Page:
“A lot of people who know me from the news side, don’t realize I’m such a gooey goo softie,” says Schwartz. When she was V.P. of news at ABC-owned WLS-TV in Chicago, the station general manager nicknamed her “Schwarzkoph,” referring to Gen. “Stormin’ Norman” Schwarzkoph, who led coalition forces during the Gulf War.

“That kind of defines me — hard core, fast talking, quick thinking, loud — that impatient news gal wanting to be in the newsroom fray,” she says. “None of them would have imagined I would be writing kids’ books.”

Actually, Taylor can make that leap. “The Phyllis I’m seeing today is more reflective, more vulnerable than the Phyllis I knew at the TV station. But cancer does that to you. It changes you and makes you re-evaluate what’s really important in your life,” says Taylor, now director of external affairs for Scripps Health.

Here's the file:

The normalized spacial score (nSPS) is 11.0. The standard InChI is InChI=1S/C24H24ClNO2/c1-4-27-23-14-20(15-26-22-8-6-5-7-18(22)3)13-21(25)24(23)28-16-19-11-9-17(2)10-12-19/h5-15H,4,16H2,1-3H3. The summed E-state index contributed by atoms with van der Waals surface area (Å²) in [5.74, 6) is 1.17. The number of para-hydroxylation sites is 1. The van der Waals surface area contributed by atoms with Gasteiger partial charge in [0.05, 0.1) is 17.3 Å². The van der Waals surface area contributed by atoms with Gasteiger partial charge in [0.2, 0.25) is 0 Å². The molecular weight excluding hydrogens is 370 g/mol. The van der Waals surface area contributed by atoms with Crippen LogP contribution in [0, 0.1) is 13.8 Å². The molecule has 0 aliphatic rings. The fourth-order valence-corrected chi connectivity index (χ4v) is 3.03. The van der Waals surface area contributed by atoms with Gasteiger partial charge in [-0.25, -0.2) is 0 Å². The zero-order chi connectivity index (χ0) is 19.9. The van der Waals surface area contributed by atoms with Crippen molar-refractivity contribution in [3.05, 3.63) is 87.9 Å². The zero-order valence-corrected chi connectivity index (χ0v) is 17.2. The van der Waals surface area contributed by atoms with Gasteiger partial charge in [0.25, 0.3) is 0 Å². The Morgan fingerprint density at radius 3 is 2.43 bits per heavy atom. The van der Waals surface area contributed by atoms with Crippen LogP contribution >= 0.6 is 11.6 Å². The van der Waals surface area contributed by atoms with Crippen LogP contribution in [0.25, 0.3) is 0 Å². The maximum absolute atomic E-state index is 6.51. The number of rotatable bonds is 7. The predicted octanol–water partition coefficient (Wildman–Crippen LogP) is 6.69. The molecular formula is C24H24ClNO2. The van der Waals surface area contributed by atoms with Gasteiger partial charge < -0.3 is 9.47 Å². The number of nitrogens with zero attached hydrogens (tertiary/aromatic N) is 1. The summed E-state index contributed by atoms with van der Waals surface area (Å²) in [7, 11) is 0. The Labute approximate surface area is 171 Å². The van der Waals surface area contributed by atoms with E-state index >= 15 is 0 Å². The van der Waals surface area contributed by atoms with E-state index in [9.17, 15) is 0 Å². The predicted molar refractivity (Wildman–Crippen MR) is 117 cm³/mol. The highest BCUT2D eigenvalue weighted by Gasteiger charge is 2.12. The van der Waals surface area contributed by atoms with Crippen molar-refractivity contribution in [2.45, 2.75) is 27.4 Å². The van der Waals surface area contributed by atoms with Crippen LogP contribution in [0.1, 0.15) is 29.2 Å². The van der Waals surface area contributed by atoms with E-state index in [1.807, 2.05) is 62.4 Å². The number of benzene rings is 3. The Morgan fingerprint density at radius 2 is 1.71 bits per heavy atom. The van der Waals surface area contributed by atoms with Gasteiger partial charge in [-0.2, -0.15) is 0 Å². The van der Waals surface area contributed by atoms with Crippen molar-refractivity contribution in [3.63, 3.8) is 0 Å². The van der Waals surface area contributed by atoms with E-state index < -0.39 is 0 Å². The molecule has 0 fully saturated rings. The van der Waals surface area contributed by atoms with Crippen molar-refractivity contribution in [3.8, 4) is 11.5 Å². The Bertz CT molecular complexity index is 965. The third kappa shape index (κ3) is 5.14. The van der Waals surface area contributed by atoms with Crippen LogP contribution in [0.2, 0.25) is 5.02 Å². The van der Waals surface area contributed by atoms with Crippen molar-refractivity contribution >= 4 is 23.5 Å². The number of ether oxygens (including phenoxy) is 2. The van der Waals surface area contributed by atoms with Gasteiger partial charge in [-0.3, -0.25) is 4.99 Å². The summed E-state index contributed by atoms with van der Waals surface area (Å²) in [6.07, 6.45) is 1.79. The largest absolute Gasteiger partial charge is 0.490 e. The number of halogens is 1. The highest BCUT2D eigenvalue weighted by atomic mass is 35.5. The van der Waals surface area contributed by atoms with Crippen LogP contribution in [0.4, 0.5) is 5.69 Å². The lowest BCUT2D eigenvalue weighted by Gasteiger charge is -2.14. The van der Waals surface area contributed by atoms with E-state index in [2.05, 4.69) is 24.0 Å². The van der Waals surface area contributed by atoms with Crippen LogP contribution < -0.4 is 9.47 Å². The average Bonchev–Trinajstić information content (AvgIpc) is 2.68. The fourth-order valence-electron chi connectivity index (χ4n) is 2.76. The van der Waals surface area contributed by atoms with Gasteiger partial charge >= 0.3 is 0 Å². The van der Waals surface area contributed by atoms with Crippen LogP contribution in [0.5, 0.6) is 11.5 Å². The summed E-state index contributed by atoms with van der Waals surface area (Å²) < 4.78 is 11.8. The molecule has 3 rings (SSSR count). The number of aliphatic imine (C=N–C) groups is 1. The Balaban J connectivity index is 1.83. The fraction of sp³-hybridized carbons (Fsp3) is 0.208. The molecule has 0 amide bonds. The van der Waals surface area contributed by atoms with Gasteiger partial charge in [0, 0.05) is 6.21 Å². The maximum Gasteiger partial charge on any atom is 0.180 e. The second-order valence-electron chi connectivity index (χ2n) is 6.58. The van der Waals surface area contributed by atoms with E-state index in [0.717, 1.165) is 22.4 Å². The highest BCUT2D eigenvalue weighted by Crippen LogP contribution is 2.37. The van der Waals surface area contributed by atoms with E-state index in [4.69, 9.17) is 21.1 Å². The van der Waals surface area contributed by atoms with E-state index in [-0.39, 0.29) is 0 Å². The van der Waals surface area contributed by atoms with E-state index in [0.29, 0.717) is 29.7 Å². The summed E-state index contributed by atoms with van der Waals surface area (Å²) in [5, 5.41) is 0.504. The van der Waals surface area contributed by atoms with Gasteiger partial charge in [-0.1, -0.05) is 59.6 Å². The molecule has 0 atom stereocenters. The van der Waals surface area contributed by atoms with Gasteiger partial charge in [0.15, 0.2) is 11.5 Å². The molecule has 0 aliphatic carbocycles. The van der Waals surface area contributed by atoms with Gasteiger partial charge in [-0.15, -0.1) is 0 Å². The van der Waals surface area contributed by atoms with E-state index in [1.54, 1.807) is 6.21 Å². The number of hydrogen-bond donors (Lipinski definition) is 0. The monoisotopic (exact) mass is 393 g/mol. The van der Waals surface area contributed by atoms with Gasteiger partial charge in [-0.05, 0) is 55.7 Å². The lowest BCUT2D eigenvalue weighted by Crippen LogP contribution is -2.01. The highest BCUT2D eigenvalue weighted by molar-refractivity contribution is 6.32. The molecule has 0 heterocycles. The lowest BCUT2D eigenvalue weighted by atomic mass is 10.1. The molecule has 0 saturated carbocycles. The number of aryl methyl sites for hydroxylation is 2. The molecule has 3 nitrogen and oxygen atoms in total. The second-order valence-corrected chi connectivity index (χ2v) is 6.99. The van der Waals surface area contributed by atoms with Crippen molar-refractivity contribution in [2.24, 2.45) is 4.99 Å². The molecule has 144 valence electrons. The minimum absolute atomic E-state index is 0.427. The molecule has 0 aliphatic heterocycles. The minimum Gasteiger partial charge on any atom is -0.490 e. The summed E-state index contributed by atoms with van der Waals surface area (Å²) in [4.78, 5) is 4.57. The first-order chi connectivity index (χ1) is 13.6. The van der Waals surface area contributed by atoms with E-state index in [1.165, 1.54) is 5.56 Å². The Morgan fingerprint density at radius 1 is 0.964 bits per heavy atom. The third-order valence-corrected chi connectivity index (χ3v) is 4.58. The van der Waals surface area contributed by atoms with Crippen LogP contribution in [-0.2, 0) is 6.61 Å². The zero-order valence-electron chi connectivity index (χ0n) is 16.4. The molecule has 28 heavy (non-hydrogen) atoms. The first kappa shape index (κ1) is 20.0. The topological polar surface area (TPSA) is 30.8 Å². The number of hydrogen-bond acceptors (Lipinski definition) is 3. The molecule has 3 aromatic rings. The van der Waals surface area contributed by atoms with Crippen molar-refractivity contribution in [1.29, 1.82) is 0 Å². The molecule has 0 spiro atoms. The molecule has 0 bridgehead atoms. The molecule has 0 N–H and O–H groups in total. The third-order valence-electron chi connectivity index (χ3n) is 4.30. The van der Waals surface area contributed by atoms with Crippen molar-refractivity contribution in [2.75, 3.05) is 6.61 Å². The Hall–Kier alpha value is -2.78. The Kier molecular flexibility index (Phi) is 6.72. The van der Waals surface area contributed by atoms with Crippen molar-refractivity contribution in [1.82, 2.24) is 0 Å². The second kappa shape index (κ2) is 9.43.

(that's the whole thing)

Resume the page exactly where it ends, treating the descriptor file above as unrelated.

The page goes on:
Schwartz has plenty of material for a fascinating tell-all memoir. “I know so much about so many people,” she admits, but she doesn’t want the stress and possible hurt feelings that such revelations might entail.

She prefers what she is calling her passion project.

The children’s book is semi-autobiographical.

Like the sick mom in the book: “I love almond lattes and chocolate chip cookies, and I do get grumpy when I’m soaked in the rain.” She also wears red sunglasses, sometimes fastens her hair in a ponytail on one side and wears Frida Kahlo-print socks.

Cancer isn’t mentioned in the book — just the removal of mommy’s “bumps.” That is intentional because her message applies to a number of health issues.

Schwartz’s goal was to make a sad and challenging subject more fun and upbeat — “something a parent can use to have a good talk with their kids.” And that’s what she did.